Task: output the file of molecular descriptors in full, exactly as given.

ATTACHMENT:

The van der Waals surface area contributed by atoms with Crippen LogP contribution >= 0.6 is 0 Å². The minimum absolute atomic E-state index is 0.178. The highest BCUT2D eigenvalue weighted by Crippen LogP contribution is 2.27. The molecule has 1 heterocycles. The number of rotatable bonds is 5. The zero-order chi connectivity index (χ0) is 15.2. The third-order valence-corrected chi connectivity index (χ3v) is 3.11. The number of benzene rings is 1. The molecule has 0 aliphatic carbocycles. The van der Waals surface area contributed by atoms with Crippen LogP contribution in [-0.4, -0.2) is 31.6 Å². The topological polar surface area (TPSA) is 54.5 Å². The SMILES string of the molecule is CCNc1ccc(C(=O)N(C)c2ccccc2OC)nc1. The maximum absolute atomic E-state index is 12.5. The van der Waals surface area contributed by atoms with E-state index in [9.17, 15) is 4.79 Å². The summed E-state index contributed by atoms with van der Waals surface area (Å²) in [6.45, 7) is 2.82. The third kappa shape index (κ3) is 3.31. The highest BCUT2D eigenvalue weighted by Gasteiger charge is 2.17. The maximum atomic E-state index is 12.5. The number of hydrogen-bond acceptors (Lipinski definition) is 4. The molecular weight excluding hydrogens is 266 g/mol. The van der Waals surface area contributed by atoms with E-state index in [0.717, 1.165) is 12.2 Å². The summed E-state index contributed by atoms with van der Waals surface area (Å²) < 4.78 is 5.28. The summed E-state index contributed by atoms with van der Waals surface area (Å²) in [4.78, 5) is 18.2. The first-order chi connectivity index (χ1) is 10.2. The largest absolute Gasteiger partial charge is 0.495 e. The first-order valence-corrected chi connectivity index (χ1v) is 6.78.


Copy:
The van der Waals surface area contributed by atoms with Crippen LogP contribution >= 0.6 is 0 Å². The minimum absolute atomic E-state index is 0.178. The highest BCUT2D eigenvalue weighted by Crippen LogP contribution is 2.27. The molecule has 1 heterocycles. The number of rotatable bonds is 5. The zero-order chi connectivity index (χ0) is 15.2. The third-order valence-corrected chi connectivity index (χ3v) is 3.11. The number of benzene rings is 1. The molecule has 0 aliphatic carbocycles. The van der Waals surface area contributed by atoms with Crippen LogP contribution in [-0.4, -0.2) is 31.6 Å². The topological polar surface area (TPSA) is 54.5 Å². The SMILES string of the molecule is CCNc1ccc(C(=O)N(C)c2ccccc2OC)nc1. The maximum absolute atomic E-state index is 12.5. The van der Waals surface area contributed by atoms with E-state index in [9.17, 15) is 4.79 Å². The summed E-state index contributed by atoms with van der Waals surface area (Å²) in [6.45, 7) is 2.82. The third kappa shape index (κ3) is 3.31. The highest BCUT2D eigenvalue weighted by Gasteiger charge is 2.17. The maximum atomic E-state index is 12.5. The number of hydrogen-bond acceptors (Lipinski definition) is 4. The molecular weight excluding hydrogens is 266 g/mol. The van der Waals surface area contributed by atoms with E-state index in [0.717, 1.165) is 12.2 Å². The summed E-state index contributed by atoms with van der Waals surface area (Å²) < 4.78 is 5.28. The summed E-state index contributed by atoms with van der Waals surface area (Å²) in [4.78, 5) is 18.2. The first-order chi connectivity index (χ1) is 10.2. The largest absolute Gasteiger partial charge is 0.495 e. The first-order valence-corrected chi connectivity index (χ1v) is 6.78.